BC Wine Lover: Power of Twitter shown in BYOB buzz

Online chat on Wednesday evening among BC wine fans triggers talk of booze policy changes on Friday

BC Wine LoverWe're cross-posting an item from the recently re-launched BC Wine Lover website. Yesterday a very interesting political issue broke out about wine, when the office of the Minister in charge of liquor sales and distribution in BC issued a statement that they are considering allowing patrons to bring their own bottle of wine into restaurants. Currently, six provinces in Canada already allow this, but BC does not. The following post at the BC Wine Lover site gives some background.

On Sunday morning at 8:45am, I've been invited to speak on Public Eye Radio to discuss this matter wearing my BC Wine Lover hat. The excellent weekly political chat program is on CFAX 1070 Radio in Victoria, hosted by Sean Holman. To listen to the program online, go here.

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It's a fascinating example of the power of social media. On Wednesday evening the #BCWineChat discussion broke out on Twitter at the usual 8pm start time. This week the online meet-up had a purpose – change BC's policy on allowing restaurant patrons to bring their own booze (BYOB). It's resulted already in the Province talking about changes. Here's the Globe and Mail's report:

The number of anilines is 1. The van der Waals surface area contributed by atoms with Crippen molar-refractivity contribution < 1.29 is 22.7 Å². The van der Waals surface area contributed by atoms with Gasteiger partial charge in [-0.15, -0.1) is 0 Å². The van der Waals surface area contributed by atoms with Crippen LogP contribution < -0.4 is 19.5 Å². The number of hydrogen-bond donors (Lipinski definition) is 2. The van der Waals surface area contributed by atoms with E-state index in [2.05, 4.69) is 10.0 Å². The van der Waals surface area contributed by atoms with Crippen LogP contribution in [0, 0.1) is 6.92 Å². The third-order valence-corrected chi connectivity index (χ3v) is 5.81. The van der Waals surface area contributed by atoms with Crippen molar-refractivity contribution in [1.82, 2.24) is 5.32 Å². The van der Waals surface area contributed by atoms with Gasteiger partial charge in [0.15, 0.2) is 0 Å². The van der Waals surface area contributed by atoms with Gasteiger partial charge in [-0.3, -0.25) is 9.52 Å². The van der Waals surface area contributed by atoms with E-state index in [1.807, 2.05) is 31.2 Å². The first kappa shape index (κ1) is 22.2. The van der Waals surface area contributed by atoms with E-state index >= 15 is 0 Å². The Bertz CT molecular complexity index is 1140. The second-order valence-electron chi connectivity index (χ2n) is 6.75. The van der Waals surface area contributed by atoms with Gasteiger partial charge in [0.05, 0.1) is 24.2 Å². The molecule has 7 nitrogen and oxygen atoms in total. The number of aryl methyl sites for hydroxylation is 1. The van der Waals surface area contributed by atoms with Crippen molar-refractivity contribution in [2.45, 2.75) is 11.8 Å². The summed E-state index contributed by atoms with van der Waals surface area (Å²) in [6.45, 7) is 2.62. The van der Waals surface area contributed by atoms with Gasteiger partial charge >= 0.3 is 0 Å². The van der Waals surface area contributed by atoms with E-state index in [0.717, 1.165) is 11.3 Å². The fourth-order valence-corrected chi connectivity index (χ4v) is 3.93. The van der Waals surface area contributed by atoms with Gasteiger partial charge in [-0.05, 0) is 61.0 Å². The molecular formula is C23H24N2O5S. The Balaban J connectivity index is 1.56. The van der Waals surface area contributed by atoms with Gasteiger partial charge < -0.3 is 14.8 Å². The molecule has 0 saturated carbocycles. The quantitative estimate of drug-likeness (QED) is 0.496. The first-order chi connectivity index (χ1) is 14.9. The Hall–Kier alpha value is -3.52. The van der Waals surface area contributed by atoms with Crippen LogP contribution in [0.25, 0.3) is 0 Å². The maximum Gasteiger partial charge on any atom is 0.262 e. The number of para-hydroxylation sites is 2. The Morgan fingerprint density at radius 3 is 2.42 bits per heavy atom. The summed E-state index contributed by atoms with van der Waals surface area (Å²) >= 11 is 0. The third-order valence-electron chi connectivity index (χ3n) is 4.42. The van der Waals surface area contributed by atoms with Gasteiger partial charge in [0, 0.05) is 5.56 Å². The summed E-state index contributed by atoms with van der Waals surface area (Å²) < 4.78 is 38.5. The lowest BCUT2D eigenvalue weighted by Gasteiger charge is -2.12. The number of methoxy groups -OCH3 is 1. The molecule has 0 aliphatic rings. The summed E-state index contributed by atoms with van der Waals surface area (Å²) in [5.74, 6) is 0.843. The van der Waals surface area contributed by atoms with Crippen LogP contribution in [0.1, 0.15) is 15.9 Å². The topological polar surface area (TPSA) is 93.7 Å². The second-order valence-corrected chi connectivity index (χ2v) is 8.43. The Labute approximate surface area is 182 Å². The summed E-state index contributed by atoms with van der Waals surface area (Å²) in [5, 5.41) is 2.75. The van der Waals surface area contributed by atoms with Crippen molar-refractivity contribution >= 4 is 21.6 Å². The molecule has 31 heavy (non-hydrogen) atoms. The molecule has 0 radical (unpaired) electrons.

This week’s Twitter event was held under the #BCWineChat hashtag and proved so popular that it trended in Vancouver, alongside such illuminating topics as #ghettojobinterviewquestions.

The chat was organized by Sandra Oldfield, owner and winemaker at Tinhorn Creek Vineyards in Oliver. Ms. Oldfield has been hosting weekly Twitter chats since December, though she doesn’t routinely aim for the controversial.

“We don’t always want to sound like we’re whining,” she said, before quickly adding, “so to speak.”

Ms. Oldfield said letting customers bring their own, perhaps fancier wine would make special occasions that much more special. She said some restaurants in B.C. do let customers BYOB, but only on the hush-hush.

There was no shortage of Twitter users who said the antiquated policy should be changed.

As Meghan Darker put it: “Sometimes you find a beautiful bottle of wine, and just know that a restaurant makes its perfect match. Why keep them apart?”

Chambar, a Vancouver restaurant, tweeted: “We support BYOB, people should be able to bring a special bottle out & enjoy a great meal.”

Now CBC is reporting a statement has been issued by the Minister in charge, Rich Coleman:

B.C. may soon allow people to bring their own wine to restaurants, according to the minister responsible for B.C.'s liquor laws, Rich Coleman.

Bring Your Own Bottle, or "corkage," is legal in six Canadian provinces, including Alberta, Manitoba, Ontario, and Quebec.

"Allowing customers to bring their own wine to restaurants is one issue the province is considering as we continue to review our liquor policies," said Coleman, in a statement issued on Friday morning.